Maybe some of those commitments surprise you, especially when paired with the word Happily.

Yet what made the difference in my own marriage when it was failing? Yes, I benefited a lot from specific resources that helped me work through issues in our relationship. My ministry is all about providing that kind of resource for couples who are struggling or simply want to improve their sexual intimacy.

But the key for me and my marriage was, through prayer and intention, living out biblical principles day to day: principles like those found in the love passage in 1 Corinthians 13, the Fruit of the Spirit in Galatians 5:22-23, and the Beatitudes as covered in this book. Once you shift your attitude to that of Christ, you can make real progress in your marriage.

Once you shift your attitude to that of Christ, you can make real progress in your marriage. via @hotholyhumorous Click To Tweet

And as Kevin says, those who put in the effort to have a good marriage may feel lucky, but it’s because they put in the effort that yielded the blessings. I recommend this as a book for a couples to read together and discuss, but it’s also good for one spouse to read and put into practice. Check it out here:

And be sure listen to our podcast episode with Kevin here:

Transparent and Transformed: The Unveiled Wife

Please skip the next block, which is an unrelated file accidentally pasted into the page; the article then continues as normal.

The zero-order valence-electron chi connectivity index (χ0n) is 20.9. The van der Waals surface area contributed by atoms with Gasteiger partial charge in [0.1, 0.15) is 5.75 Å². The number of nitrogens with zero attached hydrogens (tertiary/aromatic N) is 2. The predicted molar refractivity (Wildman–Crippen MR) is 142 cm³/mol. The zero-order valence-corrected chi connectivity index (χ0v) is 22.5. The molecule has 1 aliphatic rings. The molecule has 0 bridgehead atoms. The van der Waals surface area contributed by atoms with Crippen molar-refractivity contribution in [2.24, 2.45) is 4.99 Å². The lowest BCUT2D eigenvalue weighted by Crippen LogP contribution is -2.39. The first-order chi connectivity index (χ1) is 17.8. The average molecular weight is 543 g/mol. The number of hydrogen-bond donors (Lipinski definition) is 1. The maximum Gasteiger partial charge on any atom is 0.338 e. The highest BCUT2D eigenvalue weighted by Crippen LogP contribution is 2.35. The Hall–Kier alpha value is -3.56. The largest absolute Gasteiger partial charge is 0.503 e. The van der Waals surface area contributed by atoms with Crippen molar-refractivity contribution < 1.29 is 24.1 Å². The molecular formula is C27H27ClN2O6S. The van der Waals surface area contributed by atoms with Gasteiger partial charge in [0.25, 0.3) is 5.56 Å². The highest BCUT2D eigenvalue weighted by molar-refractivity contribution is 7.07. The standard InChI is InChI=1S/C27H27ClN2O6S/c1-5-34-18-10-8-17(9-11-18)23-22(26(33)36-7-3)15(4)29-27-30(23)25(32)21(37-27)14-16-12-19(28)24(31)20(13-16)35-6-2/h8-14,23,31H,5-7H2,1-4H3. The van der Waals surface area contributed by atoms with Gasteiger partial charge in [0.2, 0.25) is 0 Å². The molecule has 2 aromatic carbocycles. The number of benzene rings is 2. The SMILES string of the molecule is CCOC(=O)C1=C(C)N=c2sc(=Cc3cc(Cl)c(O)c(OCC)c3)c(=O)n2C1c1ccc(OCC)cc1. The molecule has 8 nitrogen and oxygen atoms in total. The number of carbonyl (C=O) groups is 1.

Unveiled Wife Cover


At last count, I had 3,567 books in my To Be Read pile. Okay, maybe that’s an exaggeration, but I have so many books I need or want to read that it feels at times I’ll never reach the end. This is my explanation, or excuse, for why Jennifer Smith’s The Unveiled Wife released in March 2015 and I only recently finished it. It was a priority, but I can only read so fast and several books were ahead on my list.

If you’re not familiar with Jennifer Smith, she is a marriage author who runs a site by the same name: Unveiled Wife. She has built an amazing Facebook community, encourages wives regularly with prayers for our husbands, and has spoken honestly and poignantly about her own struggles.

Among those struggles was sexual dysfunction that made her body unable to engage in intercourse for years of her marriage. She and her husband did engage in sexual intimacy, but intercourse itself was off-limits until she discovered the source of her physical problems.